My Messy House – Spiritual growth and the wisdom of children

“People were bringing little children to Jesus for him to bless them, but the disciples rebuked them. When Jesus saw this, he was indignant. He said to them, ‘Let the little children come to me, and do not hinder them, for the kingdom of God belongs to such as these. Truly I tell you, anyone who will not receive the kingdom of God like a little child will never enter it.’ And he took the children in his arms, placed his hands on them and blessed them.” Mark 10:13-16

The Godly Play story of Jesus and the children is a favourite with PreK students. One of the ‘wondering’ questions that I ask is, “I wonder how the children felt when they talked to Jesus?” Last week a child said, “happy and sad.” I responded with another question, “I wonder why they felt happy and sad?” “They felt happy and sad because they talked about happy and sad things” was the reply.

So much of life is a combination of “happy and sad”. This child’s response put “happy and sad” within the context of faith where both “happy and sad” are given space in the presence of Jesus. All of life can be brought into conversation with God. We can drop of pretence. We have nothing to prove.

The following reflection by Kathleen Norris, published in her book Amazing Grace: A Vocabulary of Faith, takes up this idea of both the honesty that we can bring into our relationship with God and the wisdom of children in showing the path to spiritual growth.

When I’m working as an artist-in-residence at parochial schools, I like to read the psalms out loud to inspire the students, who are usually not aware that the snippets they sing at Mass are among the greatest poems in the world.  But I have found that when I have asked children to write their own psalms, their poems often have an emotional directness that is similar to that of the Biblical Psalter. They know what it’s like to be small in a world designed for big people, to feel lost and abandoned. Children are frequently astonished to discover that the psalmists so freely express the more unacceptable emotions, sadness and even anger, even anger at God, and all of this is in the Bible that they hear read in church on Sunday morning.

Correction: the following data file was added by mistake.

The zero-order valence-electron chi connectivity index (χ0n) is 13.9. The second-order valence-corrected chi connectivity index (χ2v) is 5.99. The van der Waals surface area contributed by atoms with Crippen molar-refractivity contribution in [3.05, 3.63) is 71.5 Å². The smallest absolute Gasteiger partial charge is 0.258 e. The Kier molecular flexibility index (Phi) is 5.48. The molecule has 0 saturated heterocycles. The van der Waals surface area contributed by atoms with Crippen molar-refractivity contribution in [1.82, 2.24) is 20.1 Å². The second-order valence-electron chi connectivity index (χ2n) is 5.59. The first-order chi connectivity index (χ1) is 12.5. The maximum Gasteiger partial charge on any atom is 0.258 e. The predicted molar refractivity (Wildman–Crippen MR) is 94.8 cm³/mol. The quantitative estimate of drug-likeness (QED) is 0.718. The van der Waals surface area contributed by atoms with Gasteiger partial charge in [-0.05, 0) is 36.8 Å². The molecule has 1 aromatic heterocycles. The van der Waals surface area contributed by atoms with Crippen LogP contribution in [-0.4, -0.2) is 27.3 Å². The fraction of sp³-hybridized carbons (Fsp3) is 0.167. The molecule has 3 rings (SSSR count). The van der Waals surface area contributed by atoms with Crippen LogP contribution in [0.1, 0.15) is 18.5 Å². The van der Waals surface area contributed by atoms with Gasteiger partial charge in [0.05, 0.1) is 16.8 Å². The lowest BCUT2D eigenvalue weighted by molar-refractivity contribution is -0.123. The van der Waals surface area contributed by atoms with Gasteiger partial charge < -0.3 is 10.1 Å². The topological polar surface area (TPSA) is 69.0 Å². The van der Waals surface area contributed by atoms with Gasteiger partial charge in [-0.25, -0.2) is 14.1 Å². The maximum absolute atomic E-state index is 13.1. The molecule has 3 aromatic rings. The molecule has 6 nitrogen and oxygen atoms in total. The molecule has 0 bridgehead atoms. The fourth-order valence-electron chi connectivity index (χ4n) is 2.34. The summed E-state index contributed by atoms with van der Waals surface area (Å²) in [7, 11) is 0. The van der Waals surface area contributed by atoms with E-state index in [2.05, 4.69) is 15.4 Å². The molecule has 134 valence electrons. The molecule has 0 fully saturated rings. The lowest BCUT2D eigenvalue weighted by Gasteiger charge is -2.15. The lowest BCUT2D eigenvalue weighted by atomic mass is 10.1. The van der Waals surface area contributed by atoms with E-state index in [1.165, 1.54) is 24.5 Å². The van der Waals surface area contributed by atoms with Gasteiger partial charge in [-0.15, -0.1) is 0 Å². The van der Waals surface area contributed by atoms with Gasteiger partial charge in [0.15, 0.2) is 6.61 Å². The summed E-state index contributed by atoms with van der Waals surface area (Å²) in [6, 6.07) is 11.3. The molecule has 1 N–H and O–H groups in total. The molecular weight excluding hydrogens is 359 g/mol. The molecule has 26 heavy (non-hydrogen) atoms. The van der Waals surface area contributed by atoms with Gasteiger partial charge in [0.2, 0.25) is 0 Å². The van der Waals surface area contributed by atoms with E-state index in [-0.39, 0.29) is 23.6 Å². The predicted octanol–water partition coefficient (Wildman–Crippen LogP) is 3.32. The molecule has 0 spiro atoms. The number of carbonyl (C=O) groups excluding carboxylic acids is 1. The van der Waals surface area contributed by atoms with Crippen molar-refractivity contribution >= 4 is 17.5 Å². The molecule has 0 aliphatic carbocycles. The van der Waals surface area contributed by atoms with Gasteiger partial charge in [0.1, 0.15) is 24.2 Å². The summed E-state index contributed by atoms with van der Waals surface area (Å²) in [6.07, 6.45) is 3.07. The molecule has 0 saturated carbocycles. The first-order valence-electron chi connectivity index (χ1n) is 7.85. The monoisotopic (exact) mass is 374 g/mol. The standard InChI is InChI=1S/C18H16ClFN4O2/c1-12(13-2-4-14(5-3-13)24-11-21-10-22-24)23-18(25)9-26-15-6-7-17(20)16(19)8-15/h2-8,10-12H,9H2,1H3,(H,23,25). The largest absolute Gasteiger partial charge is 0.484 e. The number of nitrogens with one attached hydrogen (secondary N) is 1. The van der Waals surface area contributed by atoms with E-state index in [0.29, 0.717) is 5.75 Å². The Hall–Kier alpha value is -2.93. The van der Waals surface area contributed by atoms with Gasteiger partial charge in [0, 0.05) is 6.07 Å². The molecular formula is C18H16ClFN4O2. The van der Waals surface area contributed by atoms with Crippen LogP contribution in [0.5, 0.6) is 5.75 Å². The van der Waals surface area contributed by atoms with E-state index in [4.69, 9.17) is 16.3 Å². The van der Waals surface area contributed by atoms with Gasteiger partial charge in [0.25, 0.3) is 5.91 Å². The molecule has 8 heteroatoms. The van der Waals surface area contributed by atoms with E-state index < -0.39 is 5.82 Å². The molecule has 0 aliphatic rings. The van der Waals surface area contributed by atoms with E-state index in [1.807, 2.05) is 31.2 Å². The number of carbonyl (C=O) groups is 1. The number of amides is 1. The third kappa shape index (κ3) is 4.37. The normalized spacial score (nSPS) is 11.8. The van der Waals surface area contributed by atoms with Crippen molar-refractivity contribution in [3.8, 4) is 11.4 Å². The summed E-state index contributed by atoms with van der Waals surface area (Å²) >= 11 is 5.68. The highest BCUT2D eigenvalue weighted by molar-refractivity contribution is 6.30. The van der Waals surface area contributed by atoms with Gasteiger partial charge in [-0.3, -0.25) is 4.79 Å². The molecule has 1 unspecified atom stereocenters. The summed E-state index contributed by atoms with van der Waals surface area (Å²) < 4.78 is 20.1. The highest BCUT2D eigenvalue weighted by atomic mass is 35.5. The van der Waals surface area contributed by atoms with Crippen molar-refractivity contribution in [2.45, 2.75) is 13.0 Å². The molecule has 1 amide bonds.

Children who are picked on by their big brothers and sisters can be remarkably adept when it comes to writing cursing psalms, and I believe that the writing process offers them a safe haven in which to work through their desires for vengeance in a healthy way.  Once a little boy wrote a poem called, “The Monster Who Was Sorry.”  He began by admitting that he hates it when his father yells at him: his response in the poem is to throw his sister down the stairs, and then to wreck his room, and finally to wreck the whole town.  The poem concludes: “Then I sit in my messy house and say to myself, ‘I shouldn’t have done all that.’”

“My messy house” says it all: with more honesty than most adults could have mustered, the boy made a metaphor for himself that admitted the depth of his rage and also gave him a way out.  If that boy had been a novice in the fourth-century monastic desert, his elders might have told him that he was well on the way toward repentance, no such a monster after all, but only human.  If the house is messy, they might have said, why not clean it up, why not make it into a place where God might wish to dwell?

Kathleen’s reflection brings the Psalms into conversation with children’s experiences of all the emotions that are part of the human condition. The perspective that I would add is that God chooses to dwell with us regardless of the state of our metaphorical house. The invitation of faith is to recognise that we can’t “clean it up” on our own. It is the love, grace and mercy of God that brings healing and hope into our hearts and homes.

We are looking forward to welcoming you to the ASA conference in Canberra. There will be a Godly Play workshop at the Chaplain’s Day for those of you who would like to learn more about this form of biblical storytelling and spiritual formation.

Katherine Rainger Written by:

Katherine has taught in primary schools in the ACT and NT. Her research interests include Australian film and theology and the biblical concept of lament. Katherine is the Senior Chaplain at Radford College in Canberra where she focuses on building community, curating worship and working with students as they seek to serve the common good.

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